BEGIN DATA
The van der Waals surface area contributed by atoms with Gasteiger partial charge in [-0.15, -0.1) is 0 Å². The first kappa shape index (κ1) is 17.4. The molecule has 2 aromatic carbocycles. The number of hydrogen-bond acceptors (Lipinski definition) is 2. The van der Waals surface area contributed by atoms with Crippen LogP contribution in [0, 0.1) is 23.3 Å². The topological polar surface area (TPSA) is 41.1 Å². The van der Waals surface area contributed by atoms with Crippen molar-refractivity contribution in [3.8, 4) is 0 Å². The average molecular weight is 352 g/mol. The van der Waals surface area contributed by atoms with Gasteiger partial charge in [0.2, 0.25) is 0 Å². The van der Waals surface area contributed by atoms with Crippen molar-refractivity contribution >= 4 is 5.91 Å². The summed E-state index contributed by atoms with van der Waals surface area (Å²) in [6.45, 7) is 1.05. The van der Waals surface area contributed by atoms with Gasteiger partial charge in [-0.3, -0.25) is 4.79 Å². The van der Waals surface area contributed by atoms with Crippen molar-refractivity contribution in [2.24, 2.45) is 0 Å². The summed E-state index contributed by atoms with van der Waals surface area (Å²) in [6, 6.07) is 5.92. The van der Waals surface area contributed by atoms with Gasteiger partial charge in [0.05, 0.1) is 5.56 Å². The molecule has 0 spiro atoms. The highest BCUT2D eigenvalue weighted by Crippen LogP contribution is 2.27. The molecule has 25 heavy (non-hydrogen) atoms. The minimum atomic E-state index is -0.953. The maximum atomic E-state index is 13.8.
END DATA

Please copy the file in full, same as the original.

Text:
The van der Waals surface area contributed by atoms with Gasteiger partial charge in [-0.15, -0.1) is 0 Å². The first kappa shape index (κ1) is 17.4. The molecule has 2 aromatic carbocycles. The number of hydrogen-bond acceptors (Lipinski definition) is 2. The van der Waals surface area contributed by atoms with Crippen LogP contribution in [0, 0.1) is 23.3 Å². The topological polar surface area (TPSA) is 41.1 Å². The van der Waals surface area contributed by atoms with Crippen molar-refractivity contribution in [3.8, 4) is 0 Å². The average molecular weight is 352 g/mol. The van der Waals surface area contributed by atoms with Gasteiger partial charge in [0.2, 0.25) is 0 Å². The van der Waals surface area contributed by atoms with Crippen molar-refractivity contribution >= 4 is 5.91 Å². The summed E-state index contributed by atoms with van der Waals surface area (Å²) in [6.45, 7) is 1.05. The van der Waals surface area contributed by atoms with Gasteiger partial charge in [-0.3, -0.25) is 4.79 Å². The van der Waals surface area contributed by atoms with Crippen molar-refractivity contribution in [2.24, 2.45) is 0 Å². The summed E-state index contributed by atoms with van der Waals surface area (Å²) in [6, 6.07) is 5.92. The van der Waals surface area contributed by atoms with Gasteiger partial charge in [0.05, 0.1) is 5.56 Å². The molecule has 0 spiro atoms. The highest BCUT2D eigenvalue weighted by Crippen LogP contribution is 2.27. The molecule has 25 heavy (non-hydrogen) atoms. The minimum atomic E-state index is -0.953. The maximum atomic E-state index is 13.8.